I got sidetracked on the song "Iko, Iko" or "Jock-o-Ma", which also talks about Flag Boys and rival gangs meeting. I always wondered what that song was about.
    3. [Impi]–-juluka/ descibes the song as a description of the Battle of Isandlwana of the Anglo–Zulu War between the British Empire and the Zulu Kingdom. [Battle of Isandlwana] wikipedia describes that battle. Chelmsford was the Commander-in-Chief of the British forces. Mageba kaGumede was an early Zulu King who died 134 years before the Battle of Isandlwana, couldn't find why he is mentioned instead of other Kings.

    1. You are right, JM. Ezekiel is the first to use phrase with wheel. And your query for q2 is great. I tried some bigger ones that didn't work.

      Looking JM query, found:

      Tribes are led by a Big Chief, known for his sewing and singing ability, and have other members as well: a Spy Boy to look out for other tribes; a Wild Man to clear a path; and a Flag Boy to carry the flag. Site leads to Who's Who in a Tribe

      [big chief meets big chief uptown New Orleans]
      [big chief meets big chief intext:uptown New Orleans]Uptown means Uptown New Orleans. The “Big Chief” decides where to go and which tribes to meet (or ignore).
      Mardi Gras Indians

      Big Chief Harrison and the Mardi Gras Indians By Al Kennedy (book)

  3. Q1

    ["wheel inside the wheel"]


    [Mary Gauthier wheel inside the wheel first performing]

    Billboard 19 Feb 2005 Album released february 15, 2005


    [Big Chief meets Big Chief uptown]

    [back song stories]


    1. The phrase "wheel inside the wheel" is used fairly often in popular culture and in a number of songs. Can you figure out where the phrase originated from? (Where was it first used? And what is the "wheel inside the wheel"?)

    A. From A: The title to the song “Wheel Inside The Wheel” came to me (Mary Gauthier) in a thought dream I’d had on the flight over to Alberta. I think it came from an old spiritual folk song I’d heard Johnny Cash sing years before" She created after Dave Carter died. Meaning inmortality.

    Calgary Folk Festival was the first time she used it. Not verified*

  4. 1 & 2: Well it is claimed by Ezekial in his lengthy writings in the Bible, that he saw this vision. However it was also pointed out about 2001 that this and his obsessions and vapours are classic signs of temporal lobe epilepsy. No way to prove now though.

    Mary Gauthier wrote the song, not Jummy Buffet, whilst in a 'trancelike, dreamy' state. She explains it here written just after the death of close friend Dave Carter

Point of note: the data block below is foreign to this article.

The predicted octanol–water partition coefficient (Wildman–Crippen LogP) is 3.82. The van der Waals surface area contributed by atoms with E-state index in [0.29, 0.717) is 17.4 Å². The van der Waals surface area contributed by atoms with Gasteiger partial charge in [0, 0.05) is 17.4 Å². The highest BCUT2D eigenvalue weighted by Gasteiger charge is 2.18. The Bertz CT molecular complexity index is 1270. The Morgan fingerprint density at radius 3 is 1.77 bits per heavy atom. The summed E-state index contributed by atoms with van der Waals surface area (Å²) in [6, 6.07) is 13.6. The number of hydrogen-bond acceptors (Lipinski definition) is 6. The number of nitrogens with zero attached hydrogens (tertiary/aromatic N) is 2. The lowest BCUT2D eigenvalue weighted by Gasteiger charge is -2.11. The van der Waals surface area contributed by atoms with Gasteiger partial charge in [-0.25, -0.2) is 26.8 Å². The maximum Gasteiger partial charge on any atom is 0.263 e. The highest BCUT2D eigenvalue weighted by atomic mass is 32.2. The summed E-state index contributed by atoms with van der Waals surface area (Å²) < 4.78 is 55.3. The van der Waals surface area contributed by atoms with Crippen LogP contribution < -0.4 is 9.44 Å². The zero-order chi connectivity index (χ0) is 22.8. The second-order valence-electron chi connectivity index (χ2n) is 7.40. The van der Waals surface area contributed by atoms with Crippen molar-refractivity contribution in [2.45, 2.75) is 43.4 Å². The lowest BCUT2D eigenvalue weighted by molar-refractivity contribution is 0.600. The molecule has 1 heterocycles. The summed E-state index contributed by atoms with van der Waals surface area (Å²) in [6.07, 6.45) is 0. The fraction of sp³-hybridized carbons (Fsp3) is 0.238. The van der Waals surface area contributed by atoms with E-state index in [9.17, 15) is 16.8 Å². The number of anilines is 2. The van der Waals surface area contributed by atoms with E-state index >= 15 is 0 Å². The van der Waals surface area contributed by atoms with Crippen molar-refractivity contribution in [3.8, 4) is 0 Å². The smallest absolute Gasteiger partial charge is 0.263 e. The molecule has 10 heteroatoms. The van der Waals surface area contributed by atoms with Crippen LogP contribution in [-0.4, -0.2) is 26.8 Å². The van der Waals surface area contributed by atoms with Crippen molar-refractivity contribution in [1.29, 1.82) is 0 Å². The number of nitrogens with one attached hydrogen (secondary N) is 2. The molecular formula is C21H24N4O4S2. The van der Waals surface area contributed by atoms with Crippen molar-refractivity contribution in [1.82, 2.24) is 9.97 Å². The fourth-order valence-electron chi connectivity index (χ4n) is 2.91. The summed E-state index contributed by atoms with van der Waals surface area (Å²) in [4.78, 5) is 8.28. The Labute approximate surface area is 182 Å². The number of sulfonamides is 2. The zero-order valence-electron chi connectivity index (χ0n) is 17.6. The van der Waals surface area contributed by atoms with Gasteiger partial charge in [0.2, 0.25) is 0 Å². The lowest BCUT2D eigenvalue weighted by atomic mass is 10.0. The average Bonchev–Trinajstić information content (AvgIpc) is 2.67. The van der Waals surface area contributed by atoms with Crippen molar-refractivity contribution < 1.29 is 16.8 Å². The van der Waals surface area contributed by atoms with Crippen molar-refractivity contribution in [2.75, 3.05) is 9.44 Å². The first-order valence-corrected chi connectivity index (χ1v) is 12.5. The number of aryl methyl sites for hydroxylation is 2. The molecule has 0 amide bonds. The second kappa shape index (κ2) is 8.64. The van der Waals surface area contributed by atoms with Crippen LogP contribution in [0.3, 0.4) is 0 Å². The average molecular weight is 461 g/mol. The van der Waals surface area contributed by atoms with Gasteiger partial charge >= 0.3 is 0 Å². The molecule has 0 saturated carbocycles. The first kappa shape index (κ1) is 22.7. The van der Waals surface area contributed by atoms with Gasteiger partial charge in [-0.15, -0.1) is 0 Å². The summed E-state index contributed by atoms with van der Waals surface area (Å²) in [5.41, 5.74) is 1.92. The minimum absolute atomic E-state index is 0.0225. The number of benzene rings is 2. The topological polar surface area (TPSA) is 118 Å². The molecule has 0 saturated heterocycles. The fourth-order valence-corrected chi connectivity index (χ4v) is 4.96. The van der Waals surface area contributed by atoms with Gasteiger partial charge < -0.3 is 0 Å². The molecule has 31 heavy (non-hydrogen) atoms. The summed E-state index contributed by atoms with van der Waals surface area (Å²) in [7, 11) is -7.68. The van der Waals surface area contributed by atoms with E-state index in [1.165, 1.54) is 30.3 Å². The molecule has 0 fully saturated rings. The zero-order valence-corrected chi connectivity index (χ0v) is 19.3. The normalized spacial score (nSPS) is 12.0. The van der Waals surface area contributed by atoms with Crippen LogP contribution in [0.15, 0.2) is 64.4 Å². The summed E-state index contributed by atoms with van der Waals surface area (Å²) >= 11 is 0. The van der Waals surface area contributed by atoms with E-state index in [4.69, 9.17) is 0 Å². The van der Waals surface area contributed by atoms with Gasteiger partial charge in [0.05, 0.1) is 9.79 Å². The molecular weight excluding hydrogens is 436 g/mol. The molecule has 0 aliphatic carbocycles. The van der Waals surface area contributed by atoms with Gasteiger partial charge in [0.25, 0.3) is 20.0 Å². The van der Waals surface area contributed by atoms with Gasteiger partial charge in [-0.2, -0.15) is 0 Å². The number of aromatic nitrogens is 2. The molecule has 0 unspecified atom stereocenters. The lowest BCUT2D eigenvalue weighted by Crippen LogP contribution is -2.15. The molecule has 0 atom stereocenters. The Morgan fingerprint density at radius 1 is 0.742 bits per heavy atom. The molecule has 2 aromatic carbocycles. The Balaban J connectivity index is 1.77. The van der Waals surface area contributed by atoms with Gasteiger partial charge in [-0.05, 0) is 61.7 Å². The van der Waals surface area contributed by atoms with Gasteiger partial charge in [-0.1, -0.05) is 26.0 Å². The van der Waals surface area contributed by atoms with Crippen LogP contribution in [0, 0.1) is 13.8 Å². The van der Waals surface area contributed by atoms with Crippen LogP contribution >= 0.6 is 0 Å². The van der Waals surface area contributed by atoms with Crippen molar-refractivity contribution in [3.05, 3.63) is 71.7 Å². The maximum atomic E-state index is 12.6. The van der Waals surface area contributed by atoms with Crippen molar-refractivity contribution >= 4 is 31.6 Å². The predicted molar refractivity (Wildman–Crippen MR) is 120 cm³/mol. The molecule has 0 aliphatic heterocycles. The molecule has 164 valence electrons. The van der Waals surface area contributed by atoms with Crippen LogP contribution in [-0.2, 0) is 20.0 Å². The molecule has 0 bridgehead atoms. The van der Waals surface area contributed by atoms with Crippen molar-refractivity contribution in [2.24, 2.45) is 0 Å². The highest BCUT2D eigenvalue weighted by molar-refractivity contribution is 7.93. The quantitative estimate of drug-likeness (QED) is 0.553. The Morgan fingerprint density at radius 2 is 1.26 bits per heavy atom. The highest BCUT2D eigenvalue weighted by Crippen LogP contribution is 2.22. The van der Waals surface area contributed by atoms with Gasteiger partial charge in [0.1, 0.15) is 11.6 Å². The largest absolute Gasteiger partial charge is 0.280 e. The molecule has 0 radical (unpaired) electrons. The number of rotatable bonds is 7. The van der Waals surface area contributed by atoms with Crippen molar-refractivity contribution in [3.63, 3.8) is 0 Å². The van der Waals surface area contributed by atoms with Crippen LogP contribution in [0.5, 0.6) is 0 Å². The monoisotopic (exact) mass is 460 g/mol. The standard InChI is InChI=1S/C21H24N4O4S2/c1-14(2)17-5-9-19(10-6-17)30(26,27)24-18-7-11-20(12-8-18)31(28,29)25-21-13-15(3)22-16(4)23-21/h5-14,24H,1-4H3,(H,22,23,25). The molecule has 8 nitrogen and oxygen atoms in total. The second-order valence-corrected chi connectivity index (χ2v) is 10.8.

From this misty beginning I think not much can be triangulated. However Spyboy is a comic character amongst others. Gauthier says the various names were just lined up in her brain waiting to join the parade. She was born in New Orleans, famous for wonderful funeral music and this is was going thru her head when she wrote this.

    3: Again punched in a few of your golden words and came up with this

    Impi – Juluka (Impi – Zulu for very successful song)

    History lesson: Just one day before Michael Caine bravely fended off the Zulu army, the poms took a frightful beating at the Battle of Isandlwana (possibly because they were concentrating on how to say Ee Sandal Wanna). Such was the beating they took, that Johnny Clegg became so frightened of the Zulus that he decided if you can’t beat them, join them and thus the song Impi was born.

    Why history lessons at school were never as tuneful as this can only be blamed on apartheid (why not, everyone’s doing it), and dull history teachers. Footstomping, high kicking, drum poundingly brilliant, the history lessons at school were not, but Juluka took the Battle of Isandlwana and turned it into a victorious war cry that had us dancing in the aisles. It has become a firm favourite amongst Johnny Clegg fans

    Then [Isandlwana]

    Takes us to Wikipedia for a full but tuneless account of the Brit army defeated by Zulus with only spears and shields

    Great fun jon tU

  5. I decided to see if there were song lyric enthusiasts. Query (meaning behind the lyrics)

    1. That's an excellent idea: For many, many topics, there are already existing user groups that specialize in that topic. Nice finds.

  6. Jimmy Buffet sings

    Mary Gauthier explains her studies & her friendship with Dave Carter relating to her song. The "internal reocurrence" of Neitzche was the influence.

    Calgary Folk Festival Archives - Mary Gauthier mentions the year 2002 so looking in the archives I find she did perform in Calgary that year. She has played here many times.